Discussion in 'Medieval Boards' started by Zane Fireflyte, Apr 25, 2011.
Aren't folding spetums awesome?
Never heard of a folding spetum. Actually, I'm having a hard time recalling what sort of pole arm a spetum is. Spear with side spikes like a carolingian eared spear?
It's like a double-bladed scythe (with shorter blades) Almost as awesome as I scythe I think. Just become one of my favourite weapons
Oops! My bad! It's called a folding septum. It's a rare folding weapon. I first learned about it at the same place I saw it at: Higgins Armory Museum, which recently appeared in an episode of Ghost Hunters (one way you can tell it's the museum that has the spetum: they show the "happy" armour, which has a crotch guard and a mask that makes it look like a smiling human face). Here's an article on that particular septum:
☆ FavoriteActions▾Share via emailShare on FacebookShare on Twitter▾NewerOlderFolding Septum
Italian (perhaps Milan), about 1550
Steel, iron, gold, wood
This extremely rare folding septum was owned by the Rothschilds, Jewish financiers whose art was seized in the Nazi takeover of Austria in 1938. In 1945, the art was rescued by American troops and given to the Austrian government. The Rothschilds later recovered part of their collection, but only after giving this and other items to the Art History Museum in Vienna. In 1999 however, under international pressure to restore Holocaust victim's property, Austria returned the art to the family, who then sold many of the pieces.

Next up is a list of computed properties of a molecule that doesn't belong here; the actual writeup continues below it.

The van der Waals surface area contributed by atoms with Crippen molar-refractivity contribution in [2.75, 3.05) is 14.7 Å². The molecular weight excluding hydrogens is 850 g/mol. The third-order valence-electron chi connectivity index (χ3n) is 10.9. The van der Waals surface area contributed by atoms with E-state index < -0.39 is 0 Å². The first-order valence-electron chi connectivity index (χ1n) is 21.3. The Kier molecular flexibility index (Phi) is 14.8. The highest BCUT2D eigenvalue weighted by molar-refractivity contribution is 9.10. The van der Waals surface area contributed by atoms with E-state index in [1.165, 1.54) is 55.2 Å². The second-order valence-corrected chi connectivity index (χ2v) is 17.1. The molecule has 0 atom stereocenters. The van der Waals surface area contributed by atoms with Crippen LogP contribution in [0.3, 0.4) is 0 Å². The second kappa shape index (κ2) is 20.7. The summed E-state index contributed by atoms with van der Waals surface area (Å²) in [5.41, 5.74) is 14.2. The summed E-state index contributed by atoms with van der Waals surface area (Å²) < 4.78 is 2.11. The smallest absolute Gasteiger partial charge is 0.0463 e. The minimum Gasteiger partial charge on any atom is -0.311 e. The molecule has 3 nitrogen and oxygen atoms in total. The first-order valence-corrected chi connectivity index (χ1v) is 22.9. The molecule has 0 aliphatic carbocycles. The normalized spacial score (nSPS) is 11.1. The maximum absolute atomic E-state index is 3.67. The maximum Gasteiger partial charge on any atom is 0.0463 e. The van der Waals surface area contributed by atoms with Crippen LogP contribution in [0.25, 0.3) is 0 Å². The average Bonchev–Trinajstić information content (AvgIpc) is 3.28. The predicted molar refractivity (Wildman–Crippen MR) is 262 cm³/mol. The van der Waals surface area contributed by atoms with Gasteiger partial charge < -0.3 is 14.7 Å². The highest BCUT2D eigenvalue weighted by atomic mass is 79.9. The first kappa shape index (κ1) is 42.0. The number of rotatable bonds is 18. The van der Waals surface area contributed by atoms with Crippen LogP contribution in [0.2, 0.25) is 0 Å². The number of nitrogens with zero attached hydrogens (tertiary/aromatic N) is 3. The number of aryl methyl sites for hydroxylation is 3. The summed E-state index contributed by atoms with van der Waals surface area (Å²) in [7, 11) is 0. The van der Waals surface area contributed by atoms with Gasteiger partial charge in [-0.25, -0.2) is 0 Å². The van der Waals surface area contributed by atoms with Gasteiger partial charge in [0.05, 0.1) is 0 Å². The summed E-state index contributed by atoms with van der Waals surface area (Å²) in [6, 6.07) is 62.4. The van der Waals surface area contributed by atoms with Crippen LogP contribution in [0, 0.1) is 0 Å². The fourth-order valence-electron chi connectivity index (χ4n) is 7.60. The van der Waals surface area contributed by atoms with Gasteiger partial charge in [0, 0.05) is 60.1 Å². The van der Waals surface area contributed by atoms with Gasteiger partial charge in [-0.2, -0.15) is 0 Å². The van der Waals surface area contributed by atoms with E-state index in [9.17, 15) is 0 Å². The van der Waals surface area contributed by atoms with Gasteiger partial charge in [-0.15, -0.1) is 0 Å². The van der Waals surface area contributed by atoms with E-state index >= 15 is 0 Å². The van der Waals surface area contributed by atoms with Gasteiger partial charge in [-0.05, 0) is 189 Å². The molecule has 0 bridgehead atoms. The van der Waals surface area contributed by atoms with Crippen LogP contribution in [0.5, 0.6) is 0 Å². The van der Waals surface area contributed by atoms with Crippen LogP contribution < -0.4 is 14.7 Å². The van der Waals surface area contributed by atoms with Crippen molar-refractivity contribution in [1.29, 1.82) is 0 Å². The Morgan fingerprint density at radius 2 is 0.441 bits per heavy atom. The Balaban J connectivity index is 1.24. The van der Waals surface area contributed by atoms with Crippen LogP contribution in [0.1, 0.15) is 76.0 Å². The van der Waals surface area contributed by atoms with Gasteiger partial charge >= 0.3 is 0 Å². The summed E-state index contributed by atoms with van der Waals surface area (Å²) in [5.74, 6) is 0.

This weapon is possibly the Armory's most important acquisition. It is the finest surving septum, with its intricate mechanism of folding blades and mountings bearing delicate gold arabesques on a background darkened for a brilliant contrast. Similar decoration appears on fine MIlanese armors of the mid-sixteenth century, suggesting a possible origin and date. The weapon also retains its original wooden shaft with impressed and gilded motifs. Folding septums were imperial-quality weapons because of their expensive construction and elaborate decoration. Their original purpose remains unclear, but it is possible that they were carried by bodyguards or as splendid hunting weapons.
Well, there you have it. It's even more awesome in person, if you ask me.
I admit to having a weakness for the Burgess folding shotgun.
It is a folding spear thing. The blade is he blade is as long as the handle and it has this longish cresent-moon shaped hand guard thing and the handle is a long thinish rectangle. It is not a gun.
Trust me, the Burgess is a gun. That's pretty much all Andrew Burgess did: design guns. Some mightly good ones, too. Although his real claim to fame was that he forced Winchester to hire John M. Browning to compete with Marlin's superior Burgess-designed rifles.
I googled "folding septum" and found the same article you did, so I know what it was: the bastard child of a winged spear and a jacknife. My reference to the Burgess shotgun was tangential.
No, Greybeard, I was describing the folding septum. I didn't catch where you mentioned the Burgess shotgun. I thought that you were referring to the septum. I'm sorry that I misinterpreted your post.
Hey, that's what they actually called the septum on the card at the museum!
Oh yeah, that is a cool gun.
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